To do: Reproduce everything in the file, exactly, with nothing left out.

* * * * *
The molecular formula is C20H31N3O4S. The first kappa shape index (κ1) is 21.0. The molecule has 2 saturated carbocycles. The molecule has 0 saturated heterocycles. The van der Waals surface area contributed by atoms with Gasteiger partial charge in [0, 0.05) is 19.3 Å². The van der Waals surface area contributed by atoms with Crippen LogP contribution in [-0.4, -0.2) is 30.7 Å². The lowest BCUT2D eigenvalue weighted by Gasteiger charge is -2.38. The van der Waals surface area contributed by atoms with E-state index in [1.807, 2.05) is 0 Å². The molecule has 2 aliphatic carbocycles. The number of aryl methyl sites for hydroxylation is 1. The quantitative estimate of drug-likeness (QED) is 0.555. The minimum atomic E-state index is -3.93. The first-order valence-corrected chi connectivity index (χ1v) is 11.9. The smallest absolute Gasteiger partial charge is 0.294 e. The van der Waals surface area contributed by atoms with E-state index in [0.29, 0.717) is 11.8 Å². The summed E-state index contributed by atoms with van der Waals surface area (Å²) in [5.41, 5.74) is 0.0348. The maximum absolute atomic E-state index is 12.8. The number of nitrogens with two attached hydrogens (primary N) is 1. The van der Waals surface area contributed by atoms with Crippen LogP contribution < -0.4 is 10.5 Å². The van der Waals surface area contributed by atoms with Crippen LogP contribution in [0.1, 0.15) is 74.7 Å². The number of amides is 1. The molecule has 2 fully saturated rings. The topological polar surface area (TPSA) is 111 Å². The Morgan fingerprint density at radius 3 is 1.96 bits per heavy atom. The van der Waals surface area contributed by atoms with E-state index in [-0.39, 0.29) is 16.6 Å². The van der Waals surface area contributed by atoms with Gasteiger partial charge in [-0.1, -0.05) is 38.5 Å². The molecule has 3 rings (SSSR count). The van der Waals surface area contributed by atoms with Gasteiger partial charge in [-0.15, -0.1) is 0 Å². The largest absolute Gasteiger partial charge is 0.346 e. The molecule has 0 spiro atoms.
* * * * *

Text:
The molecular formula is C20H31N3O4S. The first kappa shape index (κ1) is 21.0. The molecule has 2 saturated carbocycles. The molecule has 0 saturated heterocycles. The van der Waals surface area contributed by atoms with Gasteiger partial charge in [0, 0.05) is 19.3 Å². The van der Waals surface area contributed by atoms with Crippen LogP contribution in [-0.4, -0.2) is 30.7 Å². The lowest BCUT2D eigenvalue weighted by Gasteiger charge is -2.38. The van der Waals surface area contributed by atoms with E-state index in [1.807, 2.05) is 0 Å². The molecule has 2 aliphatic carbocycles. The number of aryl methyl sites for hydroxylation is 1. The quantitative estimate of drug-likeness (QED) is 0.555. The minimum atomic E-state index is -3.93. The first-order valence-corrected chi connectivity index (χ1v) is 11.9. The smallest absolute Gasteiger partial charge is 0.294 e. The van der Waals surface area contributed by atoms with E-state index in [0.29, 0.717) is 11.8 Å². The summed E-state index contributed by atoms with van der Waals surface area (Å²) in [5.41, 5.74) is 0.0348. The maximum absolute atomic E-state index is 12.8. The number of nitrogens with two attached hydrogens (primary N) is 1. The van der Waals surface area contributed by atoms with Crippen LogP contribution < -0.4 is 10.5 Å². The van der Waals surface area contributed by atoms with Crippen LogP contribution in [0.1, 0.15) is 74.7 Å². The number of amides is 1. The molecule has 2 fully saturated rings. The topological polar surface area (TPSA) is 111 Å². The Morgan fingerprint density at radius 3 is 1.96 bits per heavy atom. The van der Waals surface area contributed by atoms with E-state index in [-0.39, 0.29) is 16.6 Å². The van der Waals surface area contributed by atoms with Gasteiger partial charge in [-0.1, -0.05) is 38.5 Å². The molecule has 3 rings (SSSR count). The van der Waals surface area contributed by atoms with Gasteiger partial charge in [-0.15, -0.1) is 0 Å². The largest absolute Gasteiger partial charge is 0.346 e. The molecule has 0 spiro atoms.